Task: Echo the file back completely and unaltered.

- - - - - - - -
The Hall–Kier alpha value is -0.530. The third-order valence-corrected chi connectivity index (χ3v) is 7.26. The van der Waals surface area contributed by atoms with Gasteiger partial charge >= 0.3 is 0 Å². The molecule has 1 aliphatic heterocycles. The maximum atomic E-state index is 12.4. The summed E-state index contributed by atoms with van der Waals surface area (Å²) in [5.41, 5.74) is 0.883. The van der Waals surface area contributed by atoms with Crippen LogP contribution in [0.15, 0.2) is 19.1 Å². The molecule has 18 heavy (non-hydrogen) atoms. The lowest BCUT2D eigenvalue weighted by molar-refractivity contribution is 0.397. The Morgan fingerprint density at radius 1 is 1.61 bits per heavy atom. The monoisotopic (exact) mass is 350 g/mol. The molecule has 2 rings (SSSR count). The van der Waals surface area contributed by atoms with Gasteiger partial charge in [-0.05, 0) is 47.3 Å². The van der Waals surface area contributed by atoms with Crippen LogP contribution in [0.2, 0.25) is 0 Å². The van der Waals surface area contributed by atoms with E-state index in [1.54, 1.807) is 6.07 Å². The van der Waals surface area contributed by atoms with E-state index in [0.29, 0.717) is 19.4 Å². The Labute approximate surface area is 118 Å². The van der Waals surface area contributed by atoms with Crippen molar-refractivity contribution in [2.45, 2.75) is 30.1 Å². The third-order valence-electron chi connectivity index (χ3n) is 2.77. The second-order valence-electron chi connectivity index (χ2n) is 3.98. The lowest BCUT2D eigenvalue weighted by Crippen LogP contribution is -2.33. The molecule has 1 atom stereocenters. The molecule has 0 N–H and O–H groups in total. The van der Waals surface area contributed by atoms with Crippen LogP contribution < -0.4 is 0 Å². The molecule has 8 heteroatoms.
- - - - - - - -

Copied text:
The Hall–Kier alpha value is -0.530. The third-order valence-corrected chi connectivity index (χ3v) is 7.26. The van der Waals surface area contributed by atoms with Gasteiger partial charge >= 0.3 is 0 Å². The molecule has 1 aliphatic heterocycles. The maximum atomic E-state index is 12.4. The summed E-state index contributed by atoms with van der Waals surface area (Å²) in [5.41, 5.74) is 0.883. The van der Waals surface area contributed by atoms with Crippen LogP contribution in [0.15, 0.2) is 19.1 Å². The molecule has 18 heavy (non-hydrogen) atoms. The lowest BCUT2D eigenvalue weighted by molar-refractivity contribution is 0.397. The Morgan fingerprint density at radius 1 is 1.61 bits per heavy atom. The monoisotopic (exact) mass is 350 g/mol. The molecule has 2 rings (SSSR count). The van der Waals surface area contributed by atoms with Gasteiger partial charge in [-0.05, 0) is 47.3 Å². The van der Waals surface area contributed by atoms with Crippen LogP contribution in [0.2, 0.25) is 0 Å². The van der Waals surface area contributed by atoms with E-state index in [1.54, 1.807) is 6.07 Å². The van der Waals surface area contributed by atoms with E-state index in [0.29, 0.717) is 19.4 Å². The Labute approximate surface area is 118 Å². The van der Waals surface area contributed by atoms with Crippen molar-refractivity contribution in [2.45, 2.75) is 30.1 Å². The third-order valence-electron chi connectivity index (χ3n) is 2.77. The second-order valence-electron chi connectivity index (χ2n) is 3.98. The lowest BCUT2D eigenvalue weighted by Crippen LogP contribution is -2.33. The molecule has 1 atom stereocenters. The molecule has 0 N–H and O–H groups in total. The van der Waals surface area contributed by atoms with Crippen LogP contribution < -0.4 is 0 Å². The molecule has 8 heteroatoms.